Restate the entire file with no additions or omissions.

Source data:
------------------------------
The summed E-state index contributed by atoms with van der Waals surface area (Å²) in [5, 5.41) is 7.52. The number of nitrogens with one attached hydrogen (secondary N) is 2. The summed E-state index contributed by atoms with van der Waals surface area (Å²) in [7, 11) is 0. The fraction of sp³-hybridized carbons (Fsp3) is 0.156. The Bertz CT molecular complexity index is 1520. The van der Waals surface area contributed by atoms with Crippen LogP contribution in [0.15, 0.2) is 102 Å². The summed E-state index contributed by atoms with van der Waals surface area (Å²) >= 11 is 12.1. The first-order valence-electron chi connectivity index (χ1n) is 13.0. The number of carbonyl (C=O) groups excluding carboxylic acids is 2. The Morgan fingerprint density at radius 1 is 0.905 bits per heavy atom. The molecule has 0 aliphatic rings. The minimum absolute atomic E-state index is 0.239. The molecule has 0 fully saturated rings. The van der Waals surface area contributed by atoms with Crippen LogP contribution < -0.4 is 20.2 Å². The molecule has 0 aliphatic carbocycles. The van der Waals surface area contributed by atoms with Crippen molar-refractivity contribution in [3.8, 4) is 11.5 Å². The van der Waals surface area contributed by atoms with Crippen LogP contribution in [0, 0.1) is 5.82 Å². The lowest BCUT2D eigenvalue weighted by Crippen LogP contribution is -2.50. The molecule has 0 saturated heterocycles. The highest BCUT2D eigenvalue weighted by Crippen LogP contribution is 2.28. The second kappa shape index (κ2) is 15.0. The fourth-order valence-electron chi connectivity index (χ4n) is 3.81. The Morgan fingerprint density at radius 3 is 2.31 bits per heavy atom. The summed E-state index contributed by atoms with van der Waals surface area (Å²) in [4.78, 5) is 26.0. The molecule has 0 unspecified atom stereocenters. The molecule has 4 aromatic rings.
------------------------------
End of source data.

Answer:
The summed E-state index contributed by atoms with van der Waals surface area (Å²) in [5, 5.41) is 7.52. The number of nitrogens with one attached hydrogen (secondary N) is 2. The summed E-state index contributed by atoms with van der Waals surface area (Å²) in [7, 11) is 0. The fraction of sp³-hybridized carbons (Fsp3) is 0.156. The Bertz CT molecular complexity index is 1520. The van der Waals surface area contributed by atoms with Crippen LogP contribution in [0.15, 0.2) is 102 Å². The summed E-state index contributed by atoms with van der Waals surface area (Å²) >= 11 is 12.1. The first-order valence-electron chi connectivity index (χ1n) is 13.0. The number of carbonyl (C=O) groups excluding carboxylic acids is 2. The Morgan fingerprint density at radius 1 is 0.905 bits per heavy atom. The molecule has 0 aliphatic rings. The minimum absolute atomic E-state index is 0.239. The molecule has 0 fully saturated rings. The van der Waals surface area contributed by atoms with Crippen LogP contribution < -0.4 is 20.2 Å². The molecule has 0 aliphatic carbocycles. The van der Waals surface area contributed by atoms with Crippen molar-refractivity contribution in [3.8, 4) is 11.5 Å². The van der Waals surface area contributed by atoms with Crippen LogP contribution in [0, 0.1) is 5.82 Å². The lowest BCUT2D eigenvalue weighted by Crippen LogP contribution is -2.50. The molecule has 0 saturated heterocycles. The highest BCUT2D eigenvalue weighted by Crippen LogP contribution is 2.28. The second kappa shape index (κ2) is 15.0. The fourth-order valence-electron chi connectivity index (χ4n) is 3.81. The Morgan fingerprint density at radius 3 is 2.31 bits per heavy atom. The summed E-state index contributed by atoms with van der Waals surface area (Å²) in [4.78, 5) is 26.0. The molecule has 0 unspecified atom stereocenters. The molecule has 4 aromatic rings.